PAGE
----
Life Insurance Scams in India: Bringing the Dead Back to Life Through Fraud

By Emma Richardson Aug 10, 2022

Throughout history, the act of grave-robbing has typically provided bandits with, alongside mounds of real dirt, a quick hit of pay dirt. Traditionally, a thief willing to roll up his sleeves and break a sweat might be rewarded with a fistful of jewelry or a stray gold tooth filling. But in India, fraudsters have taken the concept of grave-robbing to a whole new level—quite literally, as they’ve moved operations above ground. What’s more troubling is the fact that now many of the victims being targeted aren’t even dead.

In the Indian state of Assam, and, more specifically, the district of Barpeta, fraud has emerged as a uniquely vexing problem for local law enforcement. From banking bribes to Ponzi schemes, the whole region has regrettably produced a plethora of fraud, thanks in no small part to economic hardship and widespread unemployment. However, insurance fraud has taken on a life of its own, or, perhaps more accurately, a death—several, in fact. The catch is, many of the “deceased” upon whom claims have been filed are not, in fact dead. Some were never alive in the first place.

Claiming an Army of the Undead

Beginning in the 2010s, life insurance scams seemingly exploded in the district of Barpeta. This was largely influenced by the opening of the Indian insurance market to private insurers in 2000. Since 1956, the federal government in India has offered its citizens life insurance policies for roughly the equivalent of $4 per year, by way of the Life Insurance Corporation of India. A consequence of the Life Insurance of India Act, the nationalization of life insurance was intended to help clamp down on fraud against private insurers. However, once the floodgates were let loose by this change in the law, a combined lack of regulation and oversight allowed fraudsters to start buying false policies and filing phony claims at an alarming rate. In fact, it’s estimated that India’s insurance industry suffered losses of a combined $28 billion, measured from 2004 to 2012. 

It’s worth noting that, while India’s insurance market is unique in some regards, indeed, a state-controlled marketplace is a rarity among industrialized nations—many of the fraud schemes identified rely on falsified documents and dubious material parties as verification sources. It’s an altogether very familiar approach to launching a fraud scheme. One of the most common schemes taking place in Barpeta involves purchasing policies in the names of victims who have no knowledge of the purchase.  Often, a family member or friend of the victim is implicated in this type of scheme, but not always, as gangs can also purchase stolen personal data from corrupt companies. Another well-run scheme involves a family member making up another family member who never existed, then filing a claim for that made-up person’s death—usually bolstering the claim with forged documents, like birth or death certificates. Perhaps the most troubling of all is the scheme where a claim of death is filed upon a still-living individual, frequently by an estranged spouse or disgruntled family member. This is how some of these schemes have been uncovered: an insurance adjuster arrives unwittingly at the home of the alleged policyholder, settlement check in hand, only to have the reportedly deceased greet them, bewildered, at the front door.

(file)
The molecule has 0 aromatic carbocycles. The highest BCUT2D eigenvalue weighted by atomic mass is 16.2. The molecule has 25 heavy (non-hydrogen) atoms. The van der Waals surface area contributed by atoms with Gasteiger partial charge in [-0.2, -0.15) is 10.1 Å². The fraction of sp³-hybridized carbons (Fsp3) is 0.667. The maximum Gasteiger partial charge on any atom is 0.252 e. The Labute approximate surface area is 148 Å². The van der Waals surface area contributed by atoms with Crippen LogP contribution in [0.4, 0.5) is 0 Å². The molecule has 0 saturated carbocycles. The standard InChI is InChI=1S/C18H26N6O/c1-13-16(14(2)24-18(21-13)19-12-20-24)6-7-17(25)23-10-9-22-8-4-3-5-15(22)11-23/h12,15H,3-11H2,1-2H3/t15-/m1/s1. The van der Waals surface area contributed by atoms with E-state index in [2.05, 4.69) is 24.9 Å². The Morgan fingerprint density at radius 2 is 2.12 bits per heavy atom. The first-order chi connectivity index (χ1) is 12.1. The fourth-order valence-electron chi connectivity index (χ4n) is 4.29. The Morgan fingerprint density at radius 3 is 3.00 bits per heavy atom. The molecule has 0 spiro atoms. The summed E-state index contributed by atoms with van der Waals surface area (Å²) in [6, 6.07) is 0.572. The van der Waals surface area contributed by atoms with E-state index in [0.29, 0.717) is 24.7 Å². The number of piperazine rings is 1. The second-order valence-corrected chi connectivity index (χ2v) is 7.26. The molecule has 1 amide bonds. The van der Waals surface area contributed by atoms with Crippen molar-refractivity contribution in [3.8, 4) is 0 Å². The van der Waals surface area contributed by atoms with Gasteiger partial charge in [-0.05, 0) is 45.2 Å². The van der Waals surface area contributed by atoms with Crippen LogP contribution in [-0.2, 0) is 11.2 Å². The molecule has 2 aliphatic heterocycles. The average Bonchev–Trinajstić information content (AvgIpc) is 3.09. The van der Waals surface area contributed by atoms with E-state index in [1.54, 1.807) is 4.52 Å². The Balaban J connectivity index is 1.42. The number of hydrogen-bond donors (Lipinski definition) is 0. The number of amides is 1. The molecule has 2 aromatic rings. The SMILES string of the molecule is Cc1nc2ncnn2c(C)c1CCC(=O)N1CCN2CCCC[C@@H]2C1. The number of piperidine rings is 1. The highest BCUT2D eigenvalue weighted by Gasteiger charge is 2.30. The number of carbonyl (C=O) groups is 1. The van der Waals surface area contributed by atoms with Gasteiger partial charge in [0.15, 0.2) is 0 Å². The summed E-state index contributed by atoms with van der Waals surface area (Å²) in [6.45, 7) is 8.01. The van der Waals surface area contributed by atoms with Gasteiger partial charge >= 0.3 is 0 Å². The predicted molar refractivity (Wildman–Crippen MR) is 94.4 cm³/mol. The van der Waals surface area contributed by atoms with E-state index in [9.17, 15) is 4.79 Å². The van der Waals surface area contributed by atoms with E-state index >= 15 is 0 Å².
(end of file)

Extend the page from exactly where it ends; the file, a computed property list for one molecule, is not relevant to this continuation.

Killing Off Fake Deaths

With the Indian national insurance marketplace now less regulated than ever before, it’s hard to imagine how fraud examiners are equipped to investigate these schemes, particularly in an area where few birth records exist and legitimate documents can be difficult to verify. While local authorities in Barpeta and the Indian federal government are taking steps to push back against this fraud influx, fraud examiners can help slow the scourge of scams by simply following intuitive instincts and utilizing the basic tools from an FE’s toolbox.

  • Many of the life insurance scams uncovered in Barpeta involved bribery of administrators, doctors and other officials who were required to provide signatures on claims documents.
  • Any party who has provided authorization on medical records, death records or even records that substantiate someone’s life, such as school attendance documents, should be considered a material witness to a claim investigation.
  • Several of the fraudsters behind these scams started as insurance agents, or even claims investigators. FEs or CFEs may want to consider a closer review of the agency that wrote the policy under which the claim is being made, particularly if that agency has any noted history of fraudulent activity. For example, if it has been flagged by national law enforcement databases, or other customers have reported concerns via business integrity channels.
  • Some insurance companies are even using artificial intelligence and highly sophisticated claims software programs to help weed out fraud. Some claims software programs can ascertain the difference between forged and real documents, but, beyond that, they can detect possible deception in timeline statements from subjects. A few examples of claims software programs include Inscribe, FileHandler Enterprise and i-Sight.

Lastly, it should be stressed that the costs of fraud in Barpeta can far exceed the amount stolen. Victims of life insurance fraud who are inaccurately reported as deceased sometimes face consequences up to and including the loss of state welfare benefits and even the loss of voting rights.It’s a civil death, if not an outright real one. Though fraudsters will always be working to keep scams alive, fraud examiners do have the capability to bury fake-death schemes, one claim at a time.